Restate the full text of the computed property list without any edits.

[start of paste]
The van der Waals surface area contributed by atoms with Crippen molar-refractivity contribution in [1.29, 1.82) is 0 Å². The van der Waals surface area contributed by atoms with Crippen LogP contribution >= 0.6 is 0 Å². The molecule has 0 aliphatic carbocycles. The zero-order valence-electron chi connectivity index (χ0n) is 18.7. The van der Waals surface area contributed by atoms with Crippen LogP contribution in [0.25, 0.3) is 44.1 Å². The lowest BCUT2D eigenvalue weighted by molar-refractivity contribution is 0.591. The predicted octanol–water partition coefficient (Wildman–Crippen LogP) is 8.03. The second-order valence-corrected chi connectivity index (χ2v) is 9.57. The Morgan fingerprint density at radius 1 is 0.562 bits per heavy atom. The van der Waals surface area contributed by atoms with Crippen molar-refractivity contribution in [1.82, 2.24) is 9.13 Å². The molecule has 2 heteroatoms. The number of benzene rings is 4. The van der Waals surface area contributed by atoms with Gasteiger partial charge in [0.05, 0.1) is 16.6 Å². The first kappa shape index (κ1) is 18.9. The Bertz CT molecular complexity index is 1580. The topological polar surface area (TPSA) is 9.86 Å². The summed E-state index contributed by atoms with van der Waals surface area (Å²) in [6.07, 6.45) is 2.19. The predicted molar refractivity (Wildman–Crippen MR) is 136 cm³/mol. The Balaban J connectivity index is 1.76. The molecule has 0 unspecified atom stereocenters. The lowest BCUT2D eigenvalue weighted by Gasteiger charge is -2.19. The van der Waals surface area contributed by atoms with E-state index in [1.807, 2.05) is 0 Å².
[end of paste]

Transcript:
The van der Waals surface area contributed by atoms with Crippen molar-refractivity contribution in [1.29, 1.82) is 0 Å². The van der Waals surface area contributed by atoms with Crippen LogP contribution >= 0.6 is 0 Å². The molecule has 0 aliphatic carbocycles. The zero-order valence-electron chi connectivity index (χ0n) is 18.7. The van der Waals surface area contributed by atoms with Crippen LogP contribution in [0.25, 0.3) is 44.1 Å². The lowest BCUT2D eigenvalue weighted by molar-refractivity contribution is 0.591. The predicted octanol–water partition coefficient (Wildman–Crippen LogP) is 8.03. The second-order valence-corrected chi connectivity index (χ2v) is 9.57. The Morgan fingerprint density at radius 1 is 0.562 bits per heavy atom. The van der Waals surface area contributed by atoms with Crippen molar-refractivity contribution in [1.82, 2.24) is 9.13 Å². The molecule has 2 heteroatoms. The number of benzene rings is 4. The van der Waals surface area contributed by atoms with Gasteiger partial charge in [0.05, 0.1) is 16.6 Å². The first kappa shape index (κ1) is 18.9. The Bertz CT molecular complexity index is 1580. The topological polar surface area (TPSA) is 9.86 Å². The summed E-state index contributed by atoms with van der Waals surface area (Å²) in [6.07, 6.45) is 2.19. The predicted molar refractivity (Wildman–Crippen MR) is 136 cm³/mol. The Balaban J connectivity index is 1.76. The molecule has 0 unspecified atom stereocenters. The lowest BCUT2D eigenvalue weighted by Gasteiger charge is -2.19. The van der Waals surface area contributed by atoms with E-state index in [1.807, 2.05) is 0 Å².